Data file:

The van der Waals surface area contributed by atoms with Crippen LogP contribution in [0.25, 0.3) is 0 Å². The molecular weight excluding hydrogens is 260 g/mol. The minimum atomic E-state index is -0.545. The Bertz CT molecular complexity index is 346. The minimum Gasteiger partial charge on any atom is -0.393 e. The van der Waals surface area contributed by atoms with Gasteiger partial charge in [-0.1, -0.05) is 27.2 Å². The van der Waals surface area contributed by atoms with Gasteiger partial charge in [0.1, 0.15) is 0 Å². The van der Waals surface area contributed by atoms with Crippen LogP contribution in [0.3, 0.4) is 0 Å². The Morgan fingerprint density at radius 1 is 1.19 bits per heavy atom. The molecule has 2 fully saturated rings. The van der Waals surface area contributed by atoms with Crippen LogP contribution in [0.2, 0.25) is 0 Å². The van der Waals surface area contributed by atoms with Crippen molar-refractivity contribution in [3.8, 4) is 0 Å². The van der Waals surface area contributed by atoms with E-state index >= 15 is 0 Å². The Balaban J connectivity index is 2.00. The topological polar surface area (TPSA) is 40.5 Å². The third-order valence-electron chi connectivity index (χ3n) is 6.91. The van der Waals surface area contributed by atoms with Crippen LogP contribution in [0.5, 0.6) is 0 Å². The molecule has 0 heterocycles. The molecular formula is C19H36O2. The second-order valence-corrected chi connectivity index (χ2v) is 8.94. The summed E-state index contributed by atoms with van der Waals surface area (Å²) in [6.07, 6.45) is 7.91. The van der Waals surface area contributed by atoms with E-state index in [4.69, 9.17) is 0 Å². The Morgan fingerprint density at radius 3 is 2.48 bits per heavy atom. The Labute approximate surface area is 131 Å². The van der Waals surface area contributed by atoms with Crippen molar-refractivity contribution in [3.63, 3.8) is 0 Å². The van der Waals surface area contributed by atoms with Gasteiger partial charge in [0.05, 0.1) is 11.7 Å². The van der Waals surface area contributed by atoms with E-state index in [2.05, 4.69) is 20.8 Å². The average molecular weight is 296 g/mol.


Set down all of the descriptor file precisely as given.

The van der Waals surface area contributed by atoms with Crippen LogP contribution in [0.25, 0.3) is 0 Å². The molecular weight excluding hydrogens is 260 g/mol. The minimum atomic E-state index is -0.545. The Bertz CT molecular complexity index is 346. The minimum Gasteiger partial charge on any atom is -0.393 e. The van der Waals surface area contributed by atoms with Gasteiger partial charge in [-0.1, -0.05) is 27.2 Å². The van der Waals surface area contributed by atoms with Gasteiger partial charge in [0.1, 0.15) is 0 Å². The van der Waals surface area contributed by atoms with Crippen LogP contribution in [0.3, 0.4) is 0 Å². The Morgan fingerprint density at radius 1 is 1.19 bits per heavy atom. The molecule has 2 fully saturated rings. The van der Waals surface area contributed by atoms with Crippen LogP contribution in [0.2, 0.25) is 0 Å². The van der Waals surface area contributed by atoms with Crippen molar-refractivity contribution in [3.8, 4) is 0 Å². The van der Waals surface area contributed by atoms with E-state index >= 15 is 0 Å². The Balaban J connectivity index is 2.00. The topological polar surface area (TPSA) is 40.5 Å². The third-order valence-electron chi connectivity index (χ3n) is 6.91. The van der Waals surface area contributed by atoms with Crippen LogP contribution in [0.5, 0.6) is 0 Å². The molecule has 0 heterocycles. The molecular formula is C19H36O2. The second-order valence-corrected chi connectivity index (χ2v) is 8.94. The summed E-state index contributed by atoms with van der Waals surface area (Å²) in [6.07, 6.45) is 7.91. The van der Waals surface area contributed by atoms with E-state index in [4.69, 9.17) is 0 Å². The Morgan fingerprint density at radius 3 is 2.48 bits per heavy atom. The Labute approximate surface area is 131 Å². The van der Waals surface area contributed by atoms with Crippen molar-refractivity contribution in [3.63, 3.8) is 0 Å². The van der Waals surface area contributed by atoms with Gasteiger partial charge in [0.05, 0.1) is 11.7 Å². The van der Waals surface area contributed by atoms with E-state index in [2.05, 4.69) is 20.8 Å². The average molecular weight is 296 g/mol.